Set -- 7-bit American Standard Code for Information
              Interchange", ANSI X3.4, 1986.

              Raggett, D., Le Hors, A., and I. Jacobs, "HTML 4.01
              Specification", World Wide Web Consortium
              Recommendation REC-html401-19991224, December 1999,

              Bray, T., Paoli, J., Sperberg-McQueen, C., Maler, E.,
              and F. Yergeau, "Extensible Markup Language (XML) 1.0
              (Fifth Edition)", World Wide Web Consortium
               Recommendation REC-xml-20081126, November 2008,

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12.2.  Informative References

              Hammer-Lahav, E., Ed., "HTTP Authentication: MAC Access
              Authentication", Work in Progress, February 2012.

              Campbell, B. and C. Mortimore, "SAML 2.0 Bearer Assertion
              Profiles for OAuth 2.0", Work in Progress, September 2012.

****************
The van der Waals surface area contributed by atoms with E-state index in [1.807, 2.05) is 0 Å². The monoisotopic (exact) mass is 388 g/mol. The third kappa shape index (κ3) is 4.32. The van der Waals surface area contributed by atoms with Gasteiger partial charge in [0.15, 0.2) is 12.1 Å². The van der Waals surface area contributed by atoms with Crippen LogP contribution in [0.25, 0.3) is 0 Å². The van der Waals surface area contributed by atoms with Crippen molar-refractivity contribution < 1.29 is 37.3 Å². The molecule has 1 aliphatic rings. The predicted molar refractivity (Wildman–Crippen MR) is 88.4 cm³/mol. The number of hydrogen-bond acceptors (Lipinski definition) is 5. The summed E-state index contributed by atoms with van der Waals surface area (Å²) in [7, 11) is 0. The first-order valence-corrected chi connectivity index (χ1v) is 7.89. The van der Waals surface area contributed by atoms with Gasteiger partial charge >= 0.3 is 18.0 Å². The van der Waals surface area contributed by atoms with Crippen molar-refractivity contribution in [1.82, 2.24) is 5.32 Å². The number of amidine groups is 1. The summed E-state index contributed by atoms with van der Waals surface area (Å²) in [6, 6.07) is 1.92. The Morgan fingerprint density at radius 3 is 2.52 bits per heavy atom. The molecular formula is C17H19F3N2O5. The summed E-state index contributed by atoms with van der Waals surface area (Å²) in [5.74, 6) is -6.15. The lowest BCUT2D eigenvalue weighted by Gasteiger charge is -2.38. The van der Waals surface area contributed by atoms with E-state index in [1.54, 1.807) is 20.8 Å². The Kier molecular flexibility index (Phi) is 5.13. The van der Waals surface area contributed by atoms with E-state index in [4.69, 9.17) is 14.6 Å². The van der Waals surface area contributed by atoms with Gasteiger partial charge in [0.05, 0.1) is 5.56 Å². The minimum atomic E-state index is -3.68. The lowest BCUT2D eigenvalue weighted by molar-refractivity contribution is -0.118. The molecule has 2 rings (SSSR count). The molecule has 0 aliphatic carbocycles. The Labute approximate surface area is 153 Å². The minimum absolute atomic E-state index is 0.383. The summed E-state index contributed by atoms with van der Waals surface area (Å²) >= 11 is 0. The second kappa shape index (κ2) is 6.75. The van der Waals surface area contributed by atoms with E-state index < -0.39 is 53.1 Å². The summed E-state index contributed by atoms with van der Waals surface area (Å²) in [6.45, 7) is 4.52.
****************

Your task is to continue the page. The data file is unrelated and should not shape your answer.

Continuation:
Lodderstedt, T., Ed., McGloin, M., and P. Hunt, "OAuth 2.0
              Threat Model and Security Considerations", Work
              in Progress, October 2012.

              Hardt, D., Ed., Tom, A., Eaton, B., and Y. Goland, "OAuth
              Web Resource Authorization Profiles", Work in Progress,
              January 2010.

   [RFC5849]  Hammer-Lahav, E., "The OAuth 1.0 Protocol", RFC 5849,
              April 2010.

   [RFC6750]  Jones, M. and D. Hardt, "The OAuth 2.0 Authorization
              Framework: Bearer Token Usage", RFC 6750, October 2012.

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Appendix A.  Augmented Backus-Naur Form (ABNF) Syntax

   This section provides Augmented Backus-Naur Form (ABNF) syntax
   descriptions for the elements defined in this specification using the
   notation of [RFC5234].  The ABNF below is defined in terms of Unicode
   code points [W3C.REC-xml-20081126]; these characters are typically
   encoded in UTF-8.  Elements are presented in the order first defined.

   Some of the definitions that follow use the "URI-reference"
   definition from [RFC3986].

   Some of the definitions that follow use these common definitions:

     VSCHAR     = %x20-7E
     NQCHAR     = %x21 / %x23-5B / %x5D-7E
     NQSCHAR    = %x20-21 / %x23-5B / %x5D-7E
     UNICODECHARNOCRLF = %x09 /%x20-7E / %x80-D7FF /
                         %xE000-FFFD / %x10000-10FFFF

   (The UNICODECHARNOCRLF definition is based upon the Char definition